How to watch Orion’s return flyby of the moon on Monday

NASA’s Orion spacecraft has traveled nearly 270,000 miles away from Earth on its distant orbit of the moon, and soon it will be heading back toward Earth. But before it splashes down on Earth it has to make a return flyby of the moon, scheduled for Monday, December 5.

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Coverage of Orion’s return flyby will be livestreamed by NASA if you’d like to follow along at home. For details on how to watch the return flyby, check out our guide below.

What to expect from the flyby

Orion captured imagery of the Earth and Moon together from its distant lunar orbit.
NASA’s uncrewed Orion spacecraft reached a maximum distance of nearly 270,000 miles from Earth during the Artemis I flight test before beginning its journey back toward Earth. Orion captured imagery of the Earth and Moon together from its distant lunar orbit, including this image on Nov. 28, 2022, taken from a camera on one of the spacecraft’s solar array wings. NASA

Orion has been traveling around the moon for approximately one week, in an orbit called a distant retrograde orbit. Passing around 40,000 miles beyond the moon, it is making half an orbit before heading back toward Earth. On its outward journey, Orion made a close flyby of the moon last month, and now it will pass close by the moon once again on its return journey.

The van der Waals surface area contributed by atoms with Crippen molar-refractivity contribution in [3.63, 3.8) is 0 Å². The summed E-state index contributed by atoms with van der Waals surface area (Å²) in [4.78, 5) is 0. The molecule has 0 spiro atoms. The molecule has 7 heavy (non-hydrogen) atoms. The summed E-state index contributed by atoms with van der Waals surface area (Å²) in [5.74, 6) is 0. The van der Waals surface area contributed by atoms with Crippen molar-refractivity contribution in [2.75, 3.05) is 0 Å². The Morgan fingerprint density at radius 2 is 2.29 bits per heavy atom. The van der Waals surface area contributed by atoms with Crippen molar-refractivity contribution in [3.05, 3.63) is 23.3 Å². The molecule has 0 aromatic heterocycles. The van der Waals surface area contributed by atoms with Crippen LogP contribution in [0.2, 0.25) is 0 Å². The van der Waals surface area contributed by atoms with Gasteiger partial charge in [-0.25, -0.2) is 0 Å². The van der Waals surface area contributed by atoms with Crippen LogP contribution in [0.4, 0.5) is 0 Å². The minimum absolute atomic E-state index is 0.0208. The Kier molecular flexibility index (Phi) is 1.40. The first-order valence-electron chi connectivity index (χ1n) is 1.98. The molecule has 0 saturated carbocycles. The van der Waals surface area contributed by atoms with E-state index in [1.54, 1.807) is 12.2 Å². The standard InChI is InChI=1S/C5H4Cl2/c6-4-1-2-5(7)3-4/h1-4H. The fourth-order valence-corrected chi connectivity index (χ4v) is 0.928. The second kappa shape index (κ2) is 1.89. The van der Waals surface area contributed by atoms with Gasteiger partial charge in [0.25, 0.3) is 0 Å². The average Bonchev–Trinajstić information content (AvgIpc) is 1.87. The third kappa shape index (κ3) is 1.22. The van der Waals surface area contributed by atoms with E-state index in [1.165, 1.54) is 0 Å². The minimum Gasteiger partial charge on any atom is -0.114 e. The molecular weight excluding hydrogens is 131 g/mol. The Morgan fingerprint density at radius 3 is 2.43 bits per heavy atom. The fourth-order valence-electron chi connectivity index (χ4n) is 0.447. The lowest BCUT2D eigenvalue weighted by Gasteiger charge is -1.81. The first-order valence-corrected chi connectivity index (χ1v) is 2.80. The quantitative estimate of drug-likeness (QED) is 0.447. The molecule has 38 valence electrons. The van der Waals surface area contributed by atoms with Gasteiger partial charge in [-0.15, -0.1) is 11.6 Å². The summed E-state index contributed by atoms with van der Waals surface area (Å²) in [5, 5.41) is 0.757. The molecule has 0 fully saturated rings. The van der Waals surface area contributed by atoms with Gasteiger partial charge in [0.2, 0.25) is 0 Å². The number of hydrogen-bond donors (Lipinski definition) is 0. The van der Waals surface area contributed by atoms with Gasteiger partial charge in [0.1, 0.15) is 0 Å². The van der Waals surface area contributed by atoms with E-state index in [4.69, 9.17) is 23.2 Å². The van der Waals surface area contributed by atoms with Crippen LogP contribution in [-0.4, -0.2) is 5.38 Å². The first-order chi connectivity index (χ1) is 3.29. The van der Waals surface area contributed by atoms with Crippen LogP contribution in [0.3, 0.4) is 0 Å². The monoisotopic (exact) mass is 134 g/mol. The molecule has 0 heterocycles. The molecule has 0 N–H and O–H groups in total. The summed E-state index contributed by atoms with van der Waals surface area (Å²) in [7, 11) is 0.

Orion must fire its engines to move it into a position where it can harness the moon’s gravity and accelerate back toward Earth. We can also expect some impressive visuals from the flyby such as images of the moon and of the approaching Earth.

How to watch the flyby

The return flyby of the moon will be live-streamed by NASA, and you can watch the NASA TV channel either by heading to NASA’s website or by using the video embedded near the top of this page.

Coverage of the flyby will begin at 9 a.m. ET (6 a.m. PT) on Monday, December 5. The return flyby burn, when the spacecraft fires its engines to propel it past the moon and back toward Earth, is scheduled for 11:43 a.m. ET (8:43 a.m. PT). This is also around the time at which Orion will make its closest approach to the moon on its return journey, traveling within 79 miles of the moon’s surface.

Once it has made the return flyby, Orion will continue traveling away from the moon and toward Earth. It is scheduled to arrive back at Earth on Sunday, December 11, when it will splash down off the coast of San Diego. There will also be live coverage of the splashdown available on NASA TV.

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